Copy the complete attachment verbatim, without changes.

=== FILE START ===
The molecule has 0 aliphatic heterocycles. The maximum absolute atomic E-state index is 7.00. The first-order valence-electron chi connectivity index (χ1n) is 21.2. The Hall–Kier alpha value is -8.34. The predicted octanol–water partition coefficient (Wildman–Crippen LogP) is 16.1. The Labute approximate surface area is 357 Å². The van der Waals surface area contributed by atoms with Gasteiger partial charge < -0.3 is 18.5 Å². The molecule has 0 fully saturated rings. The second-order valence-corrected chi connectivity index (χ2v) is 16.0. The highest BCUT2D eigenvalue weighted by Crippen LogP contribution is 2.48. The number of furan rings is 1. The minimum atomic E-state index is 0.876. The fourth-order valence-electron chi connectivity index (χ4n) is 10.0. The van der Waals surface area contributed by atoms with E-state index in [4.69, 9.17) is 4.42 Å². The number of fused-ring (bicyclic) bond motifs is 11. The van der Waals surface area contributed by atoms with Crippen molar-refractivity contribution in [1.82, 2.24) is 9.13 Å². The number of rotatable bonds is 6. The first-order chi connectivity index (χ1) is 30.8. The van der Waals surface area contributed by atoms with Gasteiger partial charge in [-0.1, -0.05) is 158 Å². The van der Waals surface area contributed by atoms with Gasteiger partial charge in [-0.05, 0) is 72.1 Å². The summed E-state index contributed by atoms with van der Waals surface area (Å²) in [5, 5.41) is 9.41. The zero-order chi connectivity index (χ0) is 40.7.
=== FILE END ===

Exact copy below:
The molecule has 0 aliphatic heterocycles. The maximum absolute atomic E-state index is 7.00. The first-order valence-electron chi connectivity index (χ1n) is 21.2. The Hall–Kier alpha value is -8.34. The predicted octanol–water partition coefficient (Wildman–Crippen LogP) is 16.1. The Labute approximate surface area is 357 Å². The van der Waals surface area contributed by atoms with Gasteiger partial charge < -0.3 is 18.5 Å². The molecule has 0 fully saturated rings. The second-order valence-corrected chi connectivity index (χ2v) is 16.0. The highest BCUT2D eigenvalue weighted by Crippen LogP contribution is 2.48. The number of furan rings is 1. The minimum atomic E-state index is 0.876. The fourth-order valence-electron chi connectivity index (χ4n) is 10.0. The van der Waals surface area contributed by atoms with E-state index in [4.69, 9.17) is 4.42 Å². The number of fused-ring (bicyclic) bond motifs is 11. The van der Waals surface area contributed by atoms with Crippen molar-refractivity contribution in [1.82, 2.24) is 9.13 Å². The number of rotatable bonds is 6. The first-order chi connectivity index (χ1) is 30.8. The van der Waals surface area contributed by atoms with Gasteiger partial charge in [-0.1, -0.05) is 158 Å². The van der Waals surface area contributed by atoms with Gasteiger partial charge in [-0.05, 0) is 72.1 Å². The summed E-state index contributed by atoms with van der Waals surface area (Å²) in [5, 5.41) is 9.41. The zero-order chi connectivity index (χ0) is 40.7.